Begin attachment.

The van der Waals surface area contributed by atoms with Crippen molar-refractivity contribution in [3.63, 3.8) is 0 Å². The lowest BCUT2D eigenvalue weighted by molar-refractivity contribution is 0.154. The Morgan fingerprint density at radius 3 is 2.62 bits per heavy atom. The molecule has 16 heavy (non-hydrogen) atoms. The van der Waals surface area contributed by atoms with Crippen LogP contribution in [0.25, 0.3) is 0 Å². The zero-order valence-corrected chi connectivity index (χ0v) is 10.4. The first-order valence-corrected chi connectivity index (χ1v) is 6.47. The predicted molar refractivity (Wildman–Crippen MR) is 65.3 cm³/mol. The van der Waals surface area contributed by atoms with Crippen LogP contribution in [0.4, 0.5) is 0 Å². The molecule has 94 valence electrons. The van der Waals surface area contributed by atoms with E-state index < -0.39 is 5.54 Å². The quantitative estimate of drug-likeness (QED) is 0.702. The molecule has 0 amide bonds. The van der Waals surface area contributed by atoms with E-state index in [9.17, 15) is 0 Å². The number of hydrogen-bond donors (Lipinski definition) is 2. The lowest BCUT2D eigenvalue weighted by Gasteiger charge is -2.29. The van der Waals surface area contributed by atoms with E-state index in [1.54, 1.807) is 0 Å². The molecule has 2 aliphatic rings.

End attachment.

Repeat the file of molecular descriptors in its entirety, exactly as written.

The van der Waals surface area contributed by atoms with Crippen molar-refractivity contribution in [3.63, 3.8) is 0 Å². The lowest BCUT2D eigenvalue weighted by molar-refractivity contribution is 0.154. The Morgan fingerprint density at radius 3 is 2.62 bits per heavy atom. The molecule has 16 heavy (non-hydrogen) atoms. The van der Waals surface area contributed by atoms with Crippen LogP contribution in [0.25, 0.3) is 0 Å². The zero-order valence-corrected chi connectivity index (χ0v) is 10.4. The first-order valence-corrected chi connectivity index (χ1v) is 6.47. The predicted molar refractivity (Wildman–Crippen MR) is 65.3 cm³/mol. The van der Waals surface area contributed by atoms with Crippen LogP contribution in [0.4, 0.5) is 0 Å². The molecule has 94 valence electrons. The van der Waals surface area contributed by atoms with E-state index < -0.39 is 5.54 Å². The quantitative estimate of drug-likeness (QED) is 0.702. The molecule has 0 amide bonds. The van der Waals surface area contributed by atoms with E-state index in [9.17, 15) is 0 Å². The number of hydrogen-bond donors (Lipinski definition) is 2. The lowest BCUT2D eigenvalue weighted by Gasteiger charge is -2.29. The van der Waals surface area contributed by atoms with E-state index in [1.54, 1.807) is 0 Å². The molecule has 2 aliphatic rings.